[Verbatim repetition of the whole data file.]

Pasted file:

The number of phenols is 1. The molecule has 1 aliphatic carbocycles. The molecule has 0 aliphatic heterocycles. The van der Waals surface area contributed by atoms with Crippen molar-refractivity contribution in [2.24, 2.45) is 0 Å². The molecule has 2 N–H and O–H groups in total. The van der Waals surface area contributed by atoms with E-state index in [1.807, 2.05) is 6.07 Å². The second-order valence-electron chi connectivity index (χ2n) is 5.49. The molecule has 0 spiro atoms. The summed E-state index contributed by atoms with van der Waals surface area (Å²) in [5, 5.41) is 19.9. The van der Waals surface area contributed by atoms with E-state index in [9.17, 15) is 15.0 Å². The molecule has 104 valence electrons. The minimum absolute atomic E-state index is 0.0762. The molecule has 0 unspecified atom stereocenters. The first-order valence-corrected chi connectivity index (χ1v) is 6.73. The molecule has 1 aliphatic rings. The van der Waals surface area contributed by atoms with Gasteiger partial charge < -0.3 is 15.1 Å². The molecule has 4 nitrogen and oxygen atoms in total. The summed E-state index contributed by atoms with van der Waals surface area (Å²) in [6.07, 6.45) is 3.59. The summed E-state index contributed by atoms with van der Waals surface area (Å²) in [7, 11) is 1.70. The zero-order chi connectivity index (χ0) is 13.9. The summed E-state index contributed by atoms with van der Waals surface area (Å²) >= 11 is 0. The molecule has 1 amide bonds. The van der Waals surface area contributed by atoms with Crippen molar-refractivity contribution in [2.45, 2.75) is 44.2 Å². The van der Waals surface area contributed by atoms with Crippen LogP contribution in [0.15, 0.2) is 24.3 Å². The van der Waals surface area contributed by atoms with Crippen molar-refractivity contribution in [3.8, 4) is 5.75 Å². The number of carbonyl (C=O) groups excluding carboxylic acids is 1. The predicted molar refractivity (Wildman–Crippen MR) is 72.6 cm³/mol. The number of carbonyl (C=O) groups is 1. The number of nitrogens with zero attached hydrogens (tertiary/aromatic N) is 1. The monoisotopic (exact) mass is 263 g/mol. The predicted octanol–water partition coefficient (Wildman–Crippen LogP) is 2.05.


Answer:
The number of phenols is 1. The molecule has 1 aliphatic carbocycles. The molecule has 0 aliphatic heterocycles. The van der Waals surface area contributed by atoms with Crippen molar-refractivity contribution in [2.24, 2.45) is 0 Å². The molecule has 2 N–H and O–H groups in total. The van der Waals surface area contributed by atoms with E-state index in [1.807, 2.05) is 6.07 Å². The second-order valence-electron chi connectivity index (χ2n) is 5.49. The molecule has 0 spiro atoms. The summed E-state index contributed by atoms with van der Waals surface area (Å²) in [5, 5.41) is 19.9. The van der Waals surface area contributed by atoms with E-state index in [9.17, 15) is 15.0 Å². The molecule has 104 valence electrons. The minimum absolute atomic E-state index is 0.0762. The molecule has 0 unspecified atom stereocenters. The first-order valence-corrected chi connectivity index (χ1v) is 6.73. The molecule has 1 aliphatic rings. The van der Waals surface area contributed by atoms with Gasteiger partial charge < -0.3 is 15.1 Å². The molecule has 4 nitrogen and oxygen atoms in total. The summed E-state index contributed by atoms with van der Waals surface area (Å²) in [6.07, 6.45) is 3.59. The summed E-state index contributed by atoms with van der Waals surface area (Å²) in [7, 11) is 1.70. The zero-order chi connectivity index (χ0) is 13.9. The summed E-state index contributed by atoms with van der Waals surface area (Å²) >= 11 is 0. The molecule has 1 amide bonds. The van der Waals surface area contributed by atoms with Crippen molar-refractivity contribution in [2.45, 2.75) is 44.2 Å². The van der Waals surface area contributed by atoms with Crippen LogP contribution in [0.15, 0.2) is 24.3 Å². The van der Waals surface area contributed by atoms with Crippen molar-refractivity contribution in [3.8, 4) is 5.75 Å². The number of carbonyl (C=O) groups excluding carboxylic acids is 1. The predicted molar refractivity (Wildman–Crippen MR) is 72.6 cm³/mol. The number of carbonyl (C=O) groups is 1. The number of nitrogens with zero attached hydrogens (tertiary/aromatic N) is 1. The monoisotopic (exact) mass is 263 g/mol. The predicted octanol–water partition coefficient (Wildman–Crippen LogP) is 2.05.